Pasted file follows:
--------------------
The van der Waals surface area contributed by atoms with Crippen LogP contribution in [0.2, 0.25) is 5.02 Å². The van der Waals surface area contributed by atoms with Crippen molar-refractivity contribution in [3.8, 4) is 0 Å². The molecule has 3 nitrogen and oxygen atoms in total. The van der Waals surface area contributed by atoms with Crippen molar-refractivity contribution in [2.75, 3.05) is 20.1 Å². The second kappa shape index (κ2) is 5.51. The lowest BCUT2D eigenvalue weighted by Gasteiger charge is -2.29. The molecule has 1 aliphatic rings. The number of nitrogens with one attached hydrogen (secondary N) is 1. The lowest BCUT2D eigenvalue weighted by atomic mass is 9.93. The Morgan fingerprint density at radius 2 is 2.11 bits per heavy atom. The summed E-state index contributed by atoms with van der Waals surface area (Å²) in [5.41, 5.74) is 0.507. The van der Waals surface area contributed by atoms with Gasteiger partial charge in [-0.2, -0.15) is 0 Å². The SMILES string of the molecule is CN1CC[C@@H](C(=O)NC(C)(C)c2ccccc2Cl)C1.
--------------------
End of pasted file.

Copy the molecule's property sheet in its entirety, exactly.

The van der Waals surface area contributed by atoms with Crippen LogP contribution in [0.2, 0.25) is 5.02 Å². The van der Waals surface area contributed by atoms with Crippen molar-refractivity contribution in [3.8, 4) is 0 Å². The molecule has 3 nitrogen and oxygen atoms in total. The van der Waals surface area contributed by atoms with Crippen molar-refractivity contribution in [2.75, 3.05) is 20.1 Å². The second kappa shape index (κ2) is 5.51. The lowest BCUT2D eigenvalue weighted by Gasteiger charge is -2.29. The molecule has 1 aliphatic rings. The number of nitrogens with one attached hydrogen (secondary N) is 1. The lowest BCUT2D eigenvalue weighted by atomic mass is 9.93. The Morgan fingerprint density at radius 2 is 2.11 bits per heavy atom. The summed E-state index contributed by atoms with van der Waals surface area (Å²) in [5.41, 5.74) is 0.507. The van der Waals surface area contributed by atoms with Gasteiger partial charge in [-0.2, -0.15) is 0 Å². The SMILES string of the molecule is CN1CC[C@@H](C(=O)NC(C)(C)c2ccccc2Cl)C1.